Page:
Difference between futures contract & options contract

What is the basic difference between a futures contract and an options contract?

Both futures contract and options contract are known as derivative contracts. In a futures contract, there is an underlying, the notional amount and an expiry date. In the case of an options contract, apart from the above, there is also a strike price. The fair value of a futures contract is determined by the cost of carry and corporate actions of the underlying, if any. However, the fair value of an options contract is determined based on the implied volatility of the underlying. The option premium is determined based on Black Scholes formula or based on binomial method of calculating the premium on options contract. The risk-reward of futures contract is symmetric and for option contract it is asymmetric. In the case of options contract for bought call option position, the profit potential is virtually unlimited while the maximum loss is the call premium paid. In the case of sold call option, the profit is restricted to the premium received while the potential loss is unlimited. In the case of bought put option, the maximum profit is the strike price while the maximum loss is the premium paid. In the case of sold put option, the maximum profit is restricted to the premium received while the maximum loss is the strike price as reduced by the put premium.

Definition of derivative instruments

Definition of derivative instruments Are derivative instruments specifically defined in the standards and if so, where? A derivative instrument is a subset of financial instrument with mainly three characteristics, viz, its value changes in response to a change in the underlying variable, it requires no or low initial net investment and its settled on a future date. In the definition of financial asset, derivative instrument is covered under (c) (ii), viz, to exchange financial assets or financial liabilities with another entity under conditions that are potentially favourable to the entity. Purchased call options and put options and derivatives having a positive fair …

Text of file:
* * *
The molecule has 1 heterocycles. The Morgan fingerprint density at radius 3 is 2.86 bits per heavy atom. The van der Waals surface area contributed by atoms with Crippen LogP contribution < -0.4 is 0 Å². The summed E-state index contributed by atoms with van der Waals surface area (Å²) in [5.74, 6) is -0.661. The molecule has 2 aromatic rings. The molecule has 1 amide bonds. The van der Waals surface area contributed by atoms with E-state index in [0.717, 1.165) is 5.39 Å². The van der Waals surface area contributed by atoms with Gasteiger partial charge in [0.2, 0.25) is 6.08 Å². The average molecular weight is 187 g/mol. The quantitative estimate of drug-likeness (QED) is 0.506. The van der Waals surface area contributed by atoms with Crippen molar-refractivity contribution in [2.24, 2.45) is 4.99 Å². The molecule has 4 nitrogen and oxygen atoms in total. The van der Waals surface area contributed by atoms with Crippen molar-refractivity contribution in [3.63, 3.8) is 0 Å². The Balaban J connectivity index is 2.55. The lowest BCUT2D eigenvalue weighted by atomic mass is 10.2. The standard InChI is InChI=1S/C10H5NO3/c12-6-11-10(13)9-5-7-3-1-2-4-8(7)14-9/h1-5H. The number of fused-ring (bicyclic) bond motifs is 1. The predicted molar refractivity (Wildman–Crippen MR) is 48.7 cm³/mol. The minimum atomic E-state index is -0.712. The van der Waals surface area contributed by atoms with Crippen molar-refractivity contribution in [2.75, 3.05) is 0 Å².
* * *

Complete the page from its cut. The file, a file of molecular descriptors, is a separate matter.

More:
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What are Ind AS accounting standards?

What are Ind AS accounting standards? The Ministry of Corporate Affairs (MCA) on 16th February 2015 notified the Companies (Indian Accounting Standards) Rules, 2015 containing 39 Indian Accounting Standards (Ind ASs). Ind ASs are based on International Financial Reporting Standards (IFRSs) issued by the International Accounting Standards Board (IASB). The roadmap for applicability of Ind AS mentions that Ind AS will be applicable in a phased manner depending upon the listing status as well as the net worth of the company. The roadmap is applicable to non-financial companies, i.e., companies other than banking, insurance and NBFCs. During these phases, the financial companies, …
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Roadmap for implementing Ind AS?

Roadmap for implementing Ind AS? The roadmap for implementing Ind AS in a phased manner is given below. All non-financial companies For companies other than banks, NBFC and Insurance companies: Voluntary Phase 1st April 2015 or thereafter: Voluntary Basis for all companies (with comparatives) Phase I 1st April 2016: Mandatory Basis All listed on Stock Exchange in India or outside having net worth equal to or more than Rs 500 croreUnlisted companies having net worth equal to more than Rs 500 croreParent, Subsidiary, Associate and Joint Venture of above Companies can voluntarily apply Ind AS for accounting periods beginning on or after 1st April 2015. If an entity applies …
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Ind ASs relating to financial instruments

Ind ASs relating to financial instruments What are the Ind ASs relating to financial instruments? Financial instruments are primarily governed by three standards as per Ind AS, viz, Ind AS 32, Ind AS 109 and Ind AS 107. Ind AS 32 defines financial instruments, financial assets, financial liabilities and equity instruments. Ind AS 32 deals with financial instruments from the perspective of an issuer. It primarily addresses the presentation-related issues and provides guidance whether a financial instrument should be considered as a financial asset, a financial liability or an equity instrument. Ind AS 32 also addresses compound instruments that contain both liability and …